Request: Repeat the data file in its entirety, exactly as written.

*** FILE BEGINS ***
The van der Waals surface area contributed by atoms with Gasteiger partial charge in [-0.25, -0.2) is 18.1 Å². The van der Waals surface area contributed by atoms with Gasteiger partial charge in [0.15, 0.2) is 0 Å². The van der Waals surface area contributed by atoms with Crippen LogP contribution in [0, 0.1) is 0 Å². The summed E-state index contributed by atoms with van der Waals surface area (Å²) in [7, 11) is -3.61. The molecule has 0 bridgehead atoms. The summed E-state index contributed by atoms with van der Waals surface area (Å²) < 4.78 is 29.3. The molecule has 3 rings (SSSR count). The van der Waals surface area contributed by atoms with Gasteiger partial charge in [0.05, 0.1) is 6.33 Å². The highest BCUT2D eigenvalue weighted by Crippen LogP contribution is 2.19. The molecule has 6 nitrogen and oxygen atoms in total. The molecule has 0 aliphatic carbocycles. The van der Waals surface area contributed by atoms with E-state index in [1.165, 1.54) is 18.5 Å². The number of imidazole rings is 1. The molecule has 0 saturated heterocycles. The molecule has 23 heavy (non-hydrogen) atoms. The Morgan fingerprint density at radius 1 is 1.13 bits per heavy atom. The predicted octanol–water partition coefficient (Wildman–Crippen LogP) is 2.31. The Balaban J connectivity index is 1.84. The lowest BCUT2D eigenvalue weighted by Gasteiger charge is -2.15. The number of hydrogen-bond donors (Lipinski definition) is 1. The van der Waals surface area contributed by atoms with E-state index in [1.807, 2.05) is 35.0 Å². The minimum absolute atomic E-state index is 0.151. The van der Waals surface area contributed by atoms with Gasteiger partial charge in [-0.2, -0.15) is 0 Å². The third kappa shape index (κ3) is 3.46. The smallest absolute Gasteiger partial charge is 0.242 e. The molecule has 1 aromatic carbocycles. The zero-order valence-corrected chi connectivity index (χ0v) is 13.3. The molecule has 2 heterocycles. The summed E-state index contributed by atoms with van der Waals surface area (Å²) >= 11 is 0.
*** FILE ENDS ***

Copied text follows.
The van der Waals surface area contributed by atoms with Gasteiger partial charge in [-0.25, -0.2) is 18.1 Å². The van der Waals surface area contributed by atoms with Gasteiger partial charge in [0.15, 0.2) is 0 Å². The van der Waals surface area contributed by atoms with Crippen LogP contribution in [0, 0.1) is 0 Å². The summed E-state index contributed by atoms with van der Waals surface area (Å²) in [7, 11) is -3.61. The molecule has 0 bridgehead atoms. The summed E-state index contributed by atoms with van der Waals surface area (Å²) < 4.78 is 29.3. The molecule has 3 rings (SSSR count). The van der Waals surface area contributed by atoms with Gasteiger partial charge in [0.05, 0.1) is 6.33 Å². The highest BCUT2D eigenvalue weighted by Crippen LogP contribution is 2.19. The molecule has 6 nitrogen and oxygen atoms in total. The molecule has 0 aliphatic carbocycles. The van der Waals surface area contributed by atoms with E-state index in [1.165, 1.54) is 18.5 Å². The number of imidazole rings is 1. The molecule has 0 saturated heterocycles. The molecule has 23 heavy (non-hydrogen) atoms. The Morgan fingerprint density at radius 1 is 1.13 bits per heavy atom. The predicted octanol–water partition coefficient (Wildman–Crippen LogP) is 2.31. The Balaban J connectivity index is 1.84. The lowest BCUT2D eigenvalue weighted by Gasteiger charge is -2.15. The number of hydrogen-bond donors (Lipinski definition) is 1. The van der Waals surface area contributed by atoms with E-state index in [1.807, 2.05) is 35.0 Å². The minimum absolute atomic E-state index is 0.151. The van der Waals surface area contributed by atoms with Gasteiger partial charge in [-0.2, -0.15) is 0 Å². The third kappa shape index (κ3) is 3.46. The smallest absolute Gasteiger partial charge is 0.242 e. The molecule has 1 aromatic carbocycles. The zero-order valence-corrected chi connectivity index (χ0v) is 13.3. The molecule has 2 heterocycles. The summed E-state index contributed by atoms with van der Waals surface area (Å²) >= 11 is 0.